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Note from the editor: Our series and the candidates

Today’s installment of our series on American values at the heart of the presidential campaign highlights two long-running debates and one emerging one. For the paper’s editorial board, abortion and capital punishment are not close calls: We steadfastly champion the right of women to have abortions, as we have since Roe vs. Wade was first handed down in 1973, a 7-2 decision written by one appointee of Richard Nixon (Harry Blackmun) and under the chief justiceship of another (Warren Burger). On that January day, we declared the ruling “sensible…persuasive by both its historical and legal arguments.” And though some of Roe’s legal reasoning has frayed over time, we stand by our original appraisal.

Our death penalty views evolved more slowly. This paper supported capital punishment back in its most conservative years, but by the time the California Supreme Court struck down the penalty in 1972, we hailed the court’s "persuasive clarity and wisdom." Over time, we have refined our thoughts on capital punishment, which we now view as the exercise of extreme and unwarranted state power. The libertarians among us are outraged by that alone. For those less bothered by state power, there are also the inequities in the death penalty’s application and the thin evidence of its deterrent effect, both of which fuel our belief that capital punishment is impractical and immoral and should be abolished.

But those are debates on familiar ground, and we face new questions at the same time that we revisit old ones. Advances in genetic and reproductive biology have expanded the range and meaning of the debate over the government’s role in protecting and taking life. As we argue today, our next president needs to do more than master the historic debates over abortion and capital punishment. He or she must advance a compassionate and scientifically sound program for guiding the national conversation on what life may become.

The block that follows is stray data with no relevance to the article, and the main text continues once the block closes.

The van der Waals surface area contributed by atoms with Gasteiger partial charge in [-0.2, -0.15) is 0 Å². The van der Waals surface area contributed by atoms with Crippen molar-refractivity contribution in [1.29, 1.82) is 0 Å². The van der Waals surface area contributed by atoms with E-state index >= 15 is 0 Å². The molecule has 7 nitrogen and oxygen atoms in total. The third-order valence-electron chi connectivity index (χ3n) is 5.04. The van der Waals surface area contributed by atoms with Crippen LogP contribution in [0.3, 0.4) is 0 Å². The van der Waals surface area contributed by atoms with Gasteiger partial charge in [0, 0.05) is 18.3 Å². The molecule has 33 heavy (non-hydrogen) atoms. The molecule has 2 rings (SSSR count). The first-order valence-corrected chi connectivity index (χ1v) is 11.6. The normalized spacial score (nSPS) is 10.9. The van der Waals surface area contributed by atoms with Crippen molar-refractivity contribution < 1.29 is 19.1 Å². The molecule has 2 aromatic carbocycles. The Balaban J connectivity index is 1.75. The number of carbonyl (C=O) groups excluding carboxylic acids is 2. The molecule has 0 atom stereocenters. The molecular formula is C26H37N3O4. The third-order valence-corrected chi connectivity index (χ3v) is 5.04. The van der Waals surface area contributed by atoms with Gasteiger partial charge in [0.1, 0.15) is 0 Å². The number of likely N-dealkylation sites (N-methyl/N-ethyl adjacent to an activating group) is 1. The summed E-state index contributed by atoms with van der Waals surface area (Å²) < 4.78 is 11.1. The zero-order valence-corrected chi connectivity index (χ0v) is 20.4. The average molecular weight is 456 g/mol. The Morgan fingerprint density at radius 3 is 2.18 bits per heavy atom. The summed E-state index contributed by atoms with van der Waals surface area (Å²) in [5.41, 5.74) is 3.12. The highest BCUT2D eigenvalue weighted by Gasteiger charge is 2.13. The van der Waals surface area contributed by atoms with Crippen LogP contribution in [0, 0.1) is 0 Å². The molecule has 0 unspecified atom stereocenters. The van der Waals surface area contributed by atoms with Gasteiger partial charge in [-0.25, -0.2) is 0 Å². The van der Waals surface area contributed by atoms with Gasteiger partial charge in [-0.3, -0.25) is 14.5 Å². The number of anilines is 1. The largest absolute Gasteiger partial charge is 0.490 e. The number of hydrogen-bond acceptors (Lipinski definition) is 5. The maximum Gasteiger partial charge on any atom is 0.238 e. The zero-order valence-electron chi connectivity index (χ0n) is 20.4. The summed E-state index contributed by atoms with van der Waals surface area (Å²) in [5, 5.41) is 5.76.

We’ve yet to hear that from any of the candidates. Fortunately, the campaign is just beginning.


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" …Ron Paul's support for a reversion to state authority on the matter. While that last idea is tempting for its potential to remove this intractable issue from national politics, the threats to women's free exercise of the right to abortion remain too numerous for us to trust in a federalist solution. "

So obviously federalism isn't so much a principle as a sometimes-convenient tool in the pursuit of chosen outcomes. You don't want it currently because you want the existing abortion rights regime to continue a while Huckabee doesn't want it because he maintains that a law to stop abortions entails a fundamental right to the unborn worthy of federal protection. But Huckabee's stand puts him at a place where his goal is undermined by status quo. It not difficult to imagine the Times becoming born-again federalists if the alternative was a nation-wide ban on abortion.



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The Opinion L.A. blog is the work of Los Angeles Times Editorial Board membersNicholas Goldberg, Robert Greene, Carla Hall, Jon Healey, Sandra Hernandez, Karin Klein, Michael McGough, Jim Newton and Dan Turner. Columnists Patt Morrison and Doyle McManus also write for the blog, as do Letters editor Paul Thornton, copy chief Paul Whitefield and senior web producer Alexandra Le Tellier.

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